Mentions: Figure 2 provides a summary of changes in metabolic pathways that occur with the progression of fasting in elephant seals. The diagram is somewhat hypothetical in that it combines findings from different age classes of seal, but it also demonstrates adaptive variations that may be shared with other marine mammals. A common factor among all cetacean and pinniped species is that they have evolved a secondary aquatic existence over tens of millions of years while capitalizing on a diet that is high in lipid and protein content but essentially devoid of carbohydrate. The result of this dietary pressure may very well have produced a convergence of metabolic adaptations that parallel those of pathological states in terrestrial mammals, particularly in humans where an overabundance of energy rich foods taxes a system originally designed for dealing with food shortages. The metabolic characteristics of prolonged fasting in the elephant seal described here are not unique to this species. Evidence obtained from other marine mammals, including odontocete cetaceans (e.g., toothed whales such as dolphins) and both otariid and phocid seals (i.e., sea lions and fur seals, and true seals, respectively), suggests that the same traits are expressed to some degree within many species of these divergent, phylogenetic lineages. For example, high fasting blood glucose is observed in a number of pinnipeds with widely varying fasting durations (69–72) and is even observed in dolphins fasting for periods of several days (73). Other physiological parallels to the metabolic syndrome and diabetes mellitus have also been noted (74); however, the degree to which there are parallels varies according to the physiological ecology of the species. For example, pups of both the subantarctic fur seal (Arctocephalus tropicalis) and the northern elephant seal undergo extreme fasts of up to 3 months, but the hormonal regulation of substrate utilization during the fasts is markedly different, likely because of the more restricted nutrient reserves in the smaller subantarctic fur seal (75).

Bottom Line: One such species is the northern elephant seal (Mirounga angustirostris), which fasts from food and water for periods of up to 4 months.During this time, ∼90% of the seals metabolic demands are met through fat oxidation and circulating non-esterified fatty acids are high (0.7-3.2 mM).Elephant seals demonstrate some intriguing adaptations with the potential for medical advancement; for example, ketosis is negligible despite significant and prolonged fatty acid oxidation and investigation of this feature might provide insight into the treatment of diabetic ketoacidosis.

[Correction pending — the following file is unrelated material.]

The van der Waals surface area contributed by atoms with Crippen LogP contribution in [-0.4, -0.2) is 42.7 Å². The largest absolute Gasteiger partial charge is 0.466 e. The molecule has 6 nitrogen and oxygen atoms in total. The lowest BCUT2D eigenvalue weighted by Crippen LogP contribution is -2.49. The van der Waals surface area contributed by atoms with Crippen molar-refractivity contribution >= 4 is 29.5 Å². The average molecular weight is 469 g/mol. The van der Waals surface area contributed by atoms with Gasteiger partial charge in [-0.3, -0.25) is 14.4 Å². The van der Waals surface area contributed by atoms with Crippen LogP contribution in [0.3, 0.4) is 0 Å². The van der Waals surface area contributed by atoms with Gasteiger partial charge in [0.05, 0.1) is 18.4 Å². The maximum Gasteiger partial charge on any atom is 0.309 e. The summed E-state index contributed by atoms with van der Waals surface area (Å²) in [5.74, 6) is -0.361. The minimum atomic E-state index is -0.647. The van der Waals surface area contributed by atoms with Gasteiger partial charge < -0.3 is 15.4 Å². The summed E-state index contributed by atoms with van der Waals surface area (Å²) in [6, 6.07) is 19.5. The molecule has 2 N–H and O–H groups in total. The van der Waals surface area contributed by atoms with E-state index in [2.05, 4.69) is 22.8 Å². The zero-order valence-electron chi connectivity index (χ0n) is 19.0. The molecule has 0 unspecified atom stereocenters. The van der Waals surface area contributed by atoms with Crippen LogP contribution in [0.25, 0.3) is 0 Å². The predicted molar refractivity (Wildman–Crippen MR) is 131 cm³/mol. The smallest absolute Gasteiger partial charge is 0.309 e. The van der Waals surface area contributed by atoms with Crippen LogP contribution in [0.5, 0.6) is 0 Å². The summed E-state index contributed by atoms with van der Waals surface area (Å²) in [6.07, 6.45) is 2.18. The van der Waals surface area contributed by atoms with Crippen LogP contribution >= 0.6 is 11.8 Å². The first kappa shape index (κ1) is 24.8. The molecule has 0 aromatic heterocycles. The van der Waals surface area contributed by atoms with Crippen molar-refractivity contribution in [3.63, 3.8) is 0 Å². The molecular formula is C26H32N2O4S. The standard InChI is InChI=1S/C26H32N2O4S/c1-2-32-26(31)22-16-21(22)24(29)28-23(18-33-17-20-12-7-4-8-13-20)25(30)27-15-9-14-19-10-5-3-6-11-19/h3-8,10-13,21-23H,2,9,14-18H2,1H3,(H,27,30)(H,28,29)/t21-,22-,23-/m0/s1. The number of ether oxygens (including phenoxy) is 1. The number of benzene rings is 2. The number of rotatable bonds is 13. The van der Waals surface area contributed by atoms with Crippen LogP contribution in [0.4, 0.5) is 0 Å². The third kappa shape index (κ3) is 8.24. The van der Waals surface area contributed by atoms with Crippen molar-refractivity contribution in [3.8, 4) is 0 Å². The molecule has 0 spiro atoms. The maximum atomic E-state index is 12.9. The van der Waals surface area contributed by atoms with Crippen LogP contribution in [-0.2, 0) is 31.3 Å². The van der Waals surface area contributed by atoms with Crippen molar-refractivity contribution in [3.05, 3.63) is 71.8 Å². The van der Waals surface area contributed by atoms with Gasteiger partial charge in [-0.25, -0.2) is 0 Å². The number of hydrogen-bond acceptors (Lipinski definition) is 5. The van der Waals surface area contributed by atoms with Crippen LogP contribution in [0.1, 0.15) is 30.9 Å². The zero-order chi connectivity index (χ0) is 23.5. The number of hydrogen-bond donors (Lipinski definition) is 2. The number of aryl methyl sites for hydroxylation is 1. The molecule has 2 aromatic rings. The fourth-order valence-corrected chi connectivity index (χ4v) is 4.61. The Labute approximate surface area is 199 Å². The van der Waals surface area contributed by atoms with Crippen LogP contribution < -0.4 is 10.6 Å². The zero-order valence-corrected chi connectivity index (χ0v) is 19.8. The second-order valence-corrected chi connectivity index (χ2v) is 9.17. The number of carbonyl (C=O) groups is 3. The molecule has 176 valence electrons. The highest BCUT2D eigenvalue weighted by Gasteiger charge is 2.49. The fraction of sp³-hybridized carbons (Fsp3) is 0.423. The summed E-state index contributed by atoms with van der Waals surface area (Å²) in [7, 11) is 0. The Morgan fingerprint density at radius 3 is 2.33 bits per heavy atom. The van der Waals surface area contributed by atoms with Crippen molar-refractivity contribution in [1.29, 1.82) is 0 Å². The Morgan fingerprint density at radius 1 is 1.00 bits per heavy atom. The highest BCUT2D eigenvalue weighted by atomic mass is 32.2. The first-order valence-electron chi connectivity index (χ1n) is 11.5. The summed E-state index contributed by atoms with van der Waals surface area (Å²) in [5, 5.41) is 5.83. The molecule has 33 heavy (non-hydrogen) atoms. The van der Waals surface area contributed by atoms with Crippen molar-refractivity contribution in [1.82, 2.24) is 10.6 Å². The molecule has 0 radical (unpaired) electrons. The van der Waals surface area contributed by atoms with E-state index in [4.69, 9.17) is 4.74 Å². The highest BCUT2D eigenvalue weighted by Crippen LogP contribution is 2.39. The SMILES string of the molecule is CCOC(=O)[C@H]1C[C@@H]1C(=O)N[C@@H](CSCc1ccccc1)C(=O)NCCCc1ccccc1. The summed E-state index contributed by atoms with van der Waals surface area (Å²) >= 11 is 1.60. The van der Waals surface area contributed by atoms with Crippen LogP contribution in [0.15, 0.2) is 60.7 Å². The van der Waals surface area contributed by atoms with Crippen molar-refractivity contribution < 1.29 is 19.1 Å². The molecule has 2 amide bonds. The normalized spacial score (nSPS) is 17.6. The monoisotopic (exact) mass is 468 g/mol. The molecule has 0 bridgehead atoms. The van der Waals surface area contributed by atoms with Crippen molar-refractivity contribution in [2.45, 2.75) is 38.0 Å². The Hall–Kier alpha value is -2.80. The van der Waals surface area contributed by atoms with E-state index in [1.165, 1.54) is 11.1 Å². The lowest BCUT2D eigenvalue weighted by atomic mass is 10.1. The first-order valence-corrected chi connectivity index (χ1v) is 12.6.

View Article: PubMed Central - PubMed

Affiliation: Department of Conservation and Biological Research, National Marine Mammal Foundation , San Diego, CA , USA.

ABSTRACT
Insulin resistance in modern society is perceived as a pathological consequence of excess energy consumption and reduced physical activity. Its presence in relation to the development of cardiovascular risk factors has been termed the metabolic syndrome, which produces increased mortality and morbidity and which is rapidly increasing in human populations. Ironically, insulin resistance likely evolved to assist animals during food shortages by increasing the availability of endogenous lipid for catabolism while protecting protein from use in gluconeogenesis and eventual oxidation. Some species that incorporate fasting as a predictable component of their life history demonstrate physiological traits similar to the metabolic syndrome during prolonged fasts. One such species is the northern elephant seal (Mirounga angustirostris), which fasts from food and water for periods of up to 4 months. During this time, ∼90% of the seals metabolic demands are met through fat oxidation and circulating non-esterified fatty acids are high (0.7-3.2 mM). All life history stages of elephant seal studied to date demonstrate insulin resistance and fasting hyperglycemia as well as variations in hormones and adipocytokines that reflect the metabolic syndrome to some degree. Elephant seals demonstrate some intriguing adaptations with the potential for medical advancement; for example, ketosis is negligible despite significant and prolonged fatty acid oxidation and investigation of this feature might provide insight into the treatment of diabetic ketoacidosis. The parallels to the metabolic syndrome are likely reflected to varying degrees in other marine mammals, most of which evolved on diets high in lipid and protein content but essentially devoid of carbohydrate. Utilization of these natural models of insulin resistance may further our understanding of the pathophysiology of the metabolic syndrome in humans and better assist the development of preventative measures and therapies.

No MeSH data available.


Related in: MedlinePlus